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To Love is to Serve: Xavier Dean of Students Puts His Faith in Action

Posted on March 09, 2023 in: School News, FaithSparks

To Love is to Serve: Xavier Dean of Students Puts His Faith in Action

Who knew that a young boy’s Catholic school education would solidify his career path in life? Especially when he really did not want to continue on to a Catholic high school as an adolescent.  But life has a way of redirecting us and showing us what is truly important. That is what happened to Nicholas P. Cerreta, dean of students at Xavier High School in Middletown. 

After attending Mount Carmel Catholic grammar school in Meriden, Connecticut, from kindergarten through grade 8, Cerreta was ready to move on to a local public high school, but his mom had other plans for him. “My mother let me know that she was picking my high school, and I was free to pick my college,” remembers Cerreta. And, as they say, “The rest is history.”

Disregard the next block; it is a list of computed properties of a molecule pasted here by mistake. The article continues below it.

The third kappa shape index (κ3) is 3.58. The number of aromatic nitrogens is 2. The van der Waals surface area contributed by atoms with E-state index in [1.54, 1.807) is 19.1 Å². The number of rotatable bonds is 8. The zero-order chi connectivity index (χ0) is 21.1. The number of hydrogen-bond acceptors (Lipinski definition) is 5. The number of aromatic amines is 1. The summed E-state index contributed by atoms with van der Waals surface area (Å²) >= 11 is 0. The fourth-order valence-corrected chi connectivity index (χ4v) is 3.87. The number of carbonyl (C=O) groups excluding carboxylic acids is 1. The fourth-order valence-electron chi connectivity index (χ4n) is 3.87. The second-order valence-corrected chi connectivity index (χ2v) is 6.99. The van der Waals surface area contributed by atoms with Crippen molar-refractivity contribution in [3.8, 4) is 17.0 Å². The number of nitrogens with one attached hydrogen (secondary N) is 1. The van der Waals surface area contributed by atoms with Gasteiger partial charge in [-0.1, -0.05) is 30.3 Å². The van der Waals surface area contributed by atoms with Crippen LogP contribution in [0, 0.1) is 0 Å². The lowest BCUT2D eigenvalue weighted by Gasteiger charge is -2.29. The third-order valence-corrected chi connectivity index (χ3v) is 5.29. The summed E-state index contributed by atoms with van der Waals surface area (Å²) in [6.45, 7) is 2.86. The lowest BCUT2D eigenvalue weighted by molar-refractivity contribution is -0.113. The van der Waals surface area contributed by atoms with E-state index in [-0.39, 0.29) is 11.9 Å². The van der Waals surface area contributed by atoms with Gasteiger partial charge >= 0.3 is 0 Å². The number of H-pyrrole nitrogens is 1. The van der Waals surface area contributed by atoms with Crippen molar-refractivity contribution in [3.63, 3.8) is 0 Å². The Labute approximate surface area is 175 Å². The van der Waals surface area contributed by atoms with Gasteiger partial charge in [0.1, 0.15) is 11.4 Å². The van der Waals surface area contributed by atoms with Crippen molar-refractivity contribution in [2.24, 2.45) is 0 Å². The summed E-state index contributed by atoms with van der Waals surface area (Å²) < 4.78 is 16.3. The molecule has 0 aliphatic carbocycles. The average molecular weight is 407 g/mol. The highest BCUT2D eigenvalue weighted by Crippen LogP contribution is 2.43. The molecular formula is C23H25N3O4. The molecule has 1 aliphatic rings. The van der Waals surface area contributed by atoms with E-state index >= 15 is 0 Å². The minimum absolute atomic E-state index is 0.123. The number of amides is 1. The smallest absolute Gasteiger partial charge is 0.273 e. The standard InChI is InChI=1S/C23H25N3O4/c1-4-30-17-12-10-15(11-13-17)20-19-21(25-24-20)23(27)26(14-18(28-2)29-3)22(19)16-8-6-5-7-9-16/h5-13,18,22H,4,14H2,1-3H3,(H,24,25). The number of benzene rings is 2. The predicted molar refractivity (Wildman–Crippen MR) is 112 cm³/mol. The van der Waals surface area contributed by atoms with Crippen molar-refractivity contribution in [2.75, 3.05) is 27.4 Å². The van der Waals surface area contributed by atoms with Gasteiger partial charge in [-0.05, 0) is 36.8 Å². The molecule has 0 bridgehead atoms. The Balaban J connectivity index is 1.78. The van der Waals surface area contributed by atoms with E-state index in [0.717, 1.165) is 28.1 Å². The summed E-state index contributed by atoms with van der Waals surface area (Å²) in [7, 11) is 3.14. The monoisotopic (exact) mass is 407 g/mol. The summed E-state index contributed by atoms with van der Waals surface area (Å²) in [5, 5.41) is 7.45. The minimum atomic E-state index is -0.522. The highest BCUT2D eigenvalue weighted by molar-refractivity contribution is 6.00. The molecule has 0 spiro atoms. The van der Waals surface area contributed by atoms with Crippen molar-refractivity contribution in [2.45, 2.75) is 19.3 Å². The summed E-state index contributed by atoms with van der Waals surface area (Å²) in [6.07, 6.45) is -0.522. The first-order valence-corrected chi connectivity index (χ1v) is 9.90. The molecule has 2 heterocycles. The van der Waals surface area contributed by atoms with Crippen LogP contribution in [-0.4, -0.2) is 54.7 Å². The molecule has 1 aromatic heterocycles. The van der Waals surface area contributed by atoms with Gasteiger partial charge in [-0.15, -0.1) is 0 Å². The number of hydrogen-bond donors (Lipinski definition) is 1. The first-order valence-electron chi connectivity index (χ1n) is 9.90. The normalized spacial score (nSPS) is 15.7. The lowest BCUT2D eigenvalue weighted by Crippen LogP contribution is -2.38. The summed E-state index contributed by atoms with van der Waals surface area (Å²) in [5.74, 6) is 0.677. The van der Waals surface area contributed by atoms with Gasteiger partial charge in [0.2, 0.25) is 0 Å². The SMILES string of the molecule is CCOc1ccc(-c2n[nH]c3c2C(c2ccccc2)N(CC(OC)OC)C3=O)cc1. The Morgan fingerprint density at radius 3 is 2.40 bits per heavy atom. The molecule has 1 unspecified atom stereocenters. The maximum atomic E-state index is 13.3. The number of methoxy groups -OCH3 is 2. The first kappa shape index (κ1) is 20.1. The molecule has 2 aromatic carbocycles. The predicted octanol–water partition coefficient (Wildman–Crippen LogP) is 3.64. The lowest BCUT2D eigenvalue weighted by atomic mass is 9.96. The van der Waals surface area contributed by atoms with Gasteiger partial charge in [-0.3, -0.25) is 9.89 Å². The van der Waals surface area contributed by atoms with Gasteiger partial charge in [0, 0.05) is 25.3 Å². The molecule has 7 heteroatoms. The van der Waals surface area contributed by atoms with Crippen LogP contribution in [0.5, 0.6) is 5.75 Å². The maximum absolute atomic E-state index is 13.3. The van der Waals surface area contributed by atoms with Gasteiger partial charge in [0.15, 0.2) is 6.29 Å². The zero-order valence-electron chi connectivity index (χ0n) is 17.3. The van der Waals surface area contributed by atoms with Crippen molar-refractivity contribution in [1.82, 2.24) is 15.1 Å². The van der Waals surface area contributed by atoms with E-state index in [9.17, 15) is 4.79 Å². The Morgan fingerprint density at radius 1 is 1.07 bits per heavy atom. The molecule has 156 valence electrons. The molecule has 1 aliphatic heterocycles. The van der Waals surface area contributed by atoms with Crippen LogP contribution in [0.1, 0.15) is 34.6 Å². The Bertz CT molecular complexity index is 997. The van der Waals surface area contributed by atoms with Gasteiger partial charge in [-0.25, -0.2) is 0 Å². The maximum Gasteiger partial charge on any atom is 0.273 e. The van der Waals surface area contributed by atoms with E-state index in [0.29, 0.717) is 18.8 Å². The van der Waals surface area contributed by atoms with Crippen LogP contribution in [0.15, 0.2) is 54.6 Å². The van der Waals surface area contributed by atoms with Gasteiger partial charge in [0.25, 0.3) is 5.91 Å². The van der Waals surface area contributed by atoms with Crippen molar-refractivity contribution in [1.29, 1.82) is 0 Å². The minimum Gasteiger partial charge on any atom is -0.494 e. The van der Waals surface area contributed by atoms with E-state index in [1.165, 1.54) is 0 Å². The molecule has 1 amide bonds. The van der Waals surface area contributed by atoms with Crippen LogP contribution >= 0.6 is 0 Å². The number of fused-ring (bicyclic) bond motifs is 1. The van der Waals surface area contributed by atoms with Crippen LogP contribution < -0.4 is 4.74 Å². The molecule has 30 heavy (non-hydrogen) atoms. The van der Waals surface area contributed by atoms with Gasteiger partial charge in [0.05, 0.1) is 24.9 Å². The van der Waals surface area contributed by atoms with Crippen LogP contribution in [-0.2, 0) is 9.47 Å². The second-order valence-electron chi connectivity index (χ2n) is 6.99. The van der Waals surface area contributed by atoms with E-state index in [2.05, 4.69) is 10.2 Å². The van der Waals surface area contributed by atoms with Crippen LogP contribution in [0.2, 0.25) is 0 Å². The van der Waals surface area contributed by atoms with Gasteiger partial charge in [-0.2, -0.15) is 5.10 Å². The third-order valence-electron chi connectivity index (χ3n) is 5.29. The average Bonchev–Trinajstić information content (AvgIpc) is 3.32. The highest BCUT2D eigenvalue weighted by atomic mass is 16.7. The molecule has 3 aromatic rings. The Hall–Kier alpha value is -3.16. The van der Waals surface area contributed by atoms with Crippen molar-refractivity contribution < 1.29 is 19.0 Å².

Cerreta followed in his big brother Chuck’s footsteps, attending Xavier High School as a freshman when Chuck was a senior. Neither of them was prepared for the events of that summer, though, when his parents went through an arduous divorce that affected the whole family. Xavier became a “safe zone” and a home away from home for Cerreta. He fondly remembers the teachers and staff that checked in on him regularly and helped him personally get through that difficult time in his life. “It was right then that I understood that Xavier was more than a school — it was a community, a community of different people who cared,” he said.